TYPE IV Personal Flotation Device

Question: What is a TYPE IV life jacket?

Answer: The Type IV PFD is a throwable device like Buoyant Life Ring, Horseshoe, or a Cushion which are designed to be grasped and held by the user until rescued, as well as thrown to a person who has fallen overboard. It's best to have a line tied to it so you can retrieve the person in the water by pulling them in.

Visual Distress Signals Expired?

Question: Do rescue flares that expire in, for example, October require replacement on October 1 or October 31?

Answer: Disposal of Unwanted/Outdated Pyrotechnic Devices
Auxiliarists are sometimes asked to accept out-of-date or otherwise unwanted pyrotechnic devices for disposal. Accepting such materials for disposal is not an authorized mission for the Auxiliary and may result in individual Auxiliarists taking possession of unstable and hazardous materials and becoming personally responsible for their disposal. Although some municipal and volunteer fire departments or law enforcement agencies may accept pyrotechnics for disposal, many will not. Disposal may pose potential health or safety hazards to the individual or to the environment.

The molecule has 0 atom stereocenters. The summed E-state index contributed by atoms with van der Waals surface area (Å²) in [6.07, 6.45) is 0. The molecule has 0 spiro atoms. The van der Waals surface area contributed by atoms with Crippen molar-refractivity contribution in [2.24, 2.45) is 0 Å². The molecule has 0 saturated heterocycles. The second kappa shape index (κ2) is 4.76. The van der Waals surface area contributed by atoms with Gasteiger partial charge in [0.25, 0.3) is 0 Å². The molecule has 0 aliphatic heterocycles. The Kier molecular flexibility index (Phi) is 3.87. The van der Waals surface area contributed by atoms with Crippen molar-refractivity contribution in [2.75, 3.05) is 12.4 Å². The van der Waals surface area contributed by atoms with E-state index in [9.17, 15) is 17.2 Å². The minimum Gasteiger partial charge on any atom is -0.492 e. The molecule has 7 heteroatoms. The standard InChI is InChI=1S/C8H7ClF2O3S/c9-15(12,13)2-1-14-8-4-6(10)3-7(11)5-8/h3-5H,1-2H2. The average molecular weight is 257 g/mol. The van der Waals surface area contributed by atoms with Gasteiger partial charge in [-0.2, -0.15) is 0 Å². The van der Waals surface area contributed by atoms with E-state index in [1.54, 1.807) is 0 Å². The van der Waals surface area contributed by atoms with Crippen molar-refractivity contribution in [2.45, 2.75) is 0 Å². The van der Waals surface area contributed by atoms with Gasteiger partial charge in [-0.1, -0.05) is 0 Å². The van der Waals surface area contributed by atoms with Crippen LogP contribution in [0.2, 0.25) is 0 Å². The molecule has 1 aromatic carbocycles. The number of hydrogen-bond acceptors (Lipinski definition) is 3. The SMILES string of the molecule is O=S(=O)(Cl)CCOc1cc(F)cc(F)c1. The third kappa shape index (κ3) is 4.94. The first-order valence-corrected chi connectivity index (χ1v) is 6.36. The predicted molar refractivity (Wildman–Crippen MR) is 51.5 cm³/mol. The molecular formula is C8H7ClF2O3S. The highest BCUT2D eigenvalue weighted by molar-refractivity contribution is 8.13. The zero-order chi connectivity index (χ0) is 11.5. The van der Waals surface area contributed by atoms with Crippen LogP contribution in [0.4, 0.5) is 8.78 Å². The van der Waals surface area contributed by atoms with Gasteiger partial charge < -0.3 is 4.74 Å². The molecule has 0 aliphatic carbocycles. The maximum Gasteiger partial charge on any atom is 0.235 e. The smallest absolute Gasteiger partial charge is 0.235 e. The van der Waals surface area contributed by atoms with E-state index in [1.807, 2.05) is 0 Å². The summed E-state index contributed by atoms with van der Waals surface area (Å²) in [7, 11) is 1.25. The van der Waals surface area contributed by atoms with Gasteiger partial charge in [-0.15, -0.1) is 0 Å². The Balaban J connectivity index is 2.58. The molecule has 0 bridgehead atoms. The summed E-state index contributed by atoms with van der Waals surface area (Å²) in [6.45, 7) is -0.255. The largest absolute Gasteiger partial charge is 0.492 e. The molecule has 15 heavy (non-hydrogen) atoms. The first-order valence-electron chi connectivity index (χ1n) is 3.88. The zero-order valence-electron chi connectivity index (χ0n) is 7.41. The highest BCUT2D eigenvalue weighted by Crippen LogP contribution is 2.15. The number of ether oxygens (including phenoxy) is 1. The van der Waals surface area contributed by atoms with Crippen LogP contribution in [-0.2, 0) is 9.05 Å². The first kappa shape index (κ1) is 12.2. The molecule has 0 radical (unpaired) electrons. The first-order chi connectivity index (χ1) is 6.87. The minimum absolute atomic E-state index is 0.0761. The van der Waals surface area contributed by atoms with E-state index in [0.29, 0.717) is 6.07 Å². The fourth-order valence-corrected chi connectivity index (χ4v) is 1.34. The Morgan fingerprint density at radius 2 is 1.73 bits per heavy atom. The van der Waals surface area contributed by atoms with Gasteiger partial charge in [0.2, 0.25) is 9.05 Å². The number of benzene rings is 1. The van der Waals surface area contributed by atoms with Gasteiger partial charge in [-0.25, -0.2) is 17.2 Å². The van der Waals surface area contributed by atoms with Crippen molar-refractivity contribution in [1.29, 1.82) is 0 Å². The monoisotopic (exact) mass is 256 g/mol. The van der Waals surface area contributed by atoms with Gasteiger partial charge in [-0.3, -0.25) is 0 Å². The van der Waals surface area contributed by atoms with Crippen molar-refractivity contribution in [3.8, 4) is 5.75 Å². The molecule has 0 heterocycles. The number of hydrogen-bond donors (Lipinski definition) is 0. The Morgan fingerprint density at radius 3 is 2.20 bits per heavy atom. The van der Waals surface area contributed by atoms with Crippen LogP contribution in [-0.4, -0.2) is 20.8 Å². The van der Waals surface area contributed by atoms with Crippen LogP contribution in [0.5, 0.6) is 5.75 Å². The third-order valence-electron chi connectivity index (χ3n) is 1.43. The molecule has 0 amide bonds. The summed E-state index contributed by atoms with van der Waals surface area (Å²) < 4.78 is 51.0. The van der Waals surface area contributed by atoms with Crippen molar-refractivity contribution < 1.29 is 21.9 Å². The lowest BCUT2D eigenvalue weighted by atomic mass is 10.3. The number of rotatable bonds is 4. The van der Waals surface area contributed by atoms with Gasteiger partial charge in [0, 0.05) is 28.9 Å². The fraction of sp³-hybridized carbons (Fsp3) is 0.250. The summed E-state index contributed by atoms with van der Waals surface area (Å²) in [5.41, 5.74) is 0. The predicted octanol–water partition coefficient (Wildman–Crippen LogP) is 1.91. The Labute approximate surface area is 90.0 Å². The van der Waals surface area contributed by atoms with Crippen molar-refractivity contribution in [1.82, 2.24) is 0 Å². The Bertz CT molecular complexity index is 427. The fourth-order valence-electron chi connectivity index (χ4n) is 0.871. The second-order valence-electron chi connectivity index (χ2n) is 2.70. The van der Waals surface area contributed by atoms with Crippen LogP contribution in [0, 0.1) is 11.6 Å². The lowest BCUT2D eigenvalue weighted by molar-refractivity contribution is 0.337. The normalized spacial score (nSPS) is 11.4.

If, as a member of the Coast Guard Auxiliary, you are requested to take possession of such materials for disposal, the request must be respectfully declined. The only appropriate advice that may be given with respect to disposing of the unwanted materials is to caution against throwing them overboard, activating them in the marine environment, or disposing of them in household trash.
It would be appropriate to suggest that the individual contact local law enforcement or fire protection authorities for guidance on disposing of the unwanted materials. Members should not recommend that they be activated on land or retained on board a vessel as back-ups since older flares may become unstable and their burn rates unpredictable.

Visual Distress Signals on Inland Waters

Question What are the requirements (Federal and Florida) for carrying visual distress signals for inland waters where the point meeting the coastal waters is less than 2 miles.

Answer: Both are the same, signals are not required on inland waters.

However, it is recommended, even though not required, that boats operating on inland waters should have some means of making a suitable day and night distress signal. The number and type of signals is best judged by considering conditions under which the boat will be operating.

You need to remember, you may have a problem where your engine quits and cannot be restarted and with weather conditions, drift out into open waters with catastrophic results if you have no signals to fall back on. Even in inland protected waters, you could end up spending a very uncomfortable night on the waters without being seen. Without lights on a vessel, you also can be the victim of another boat running into you in the darkness as well. It all comes down to common sense.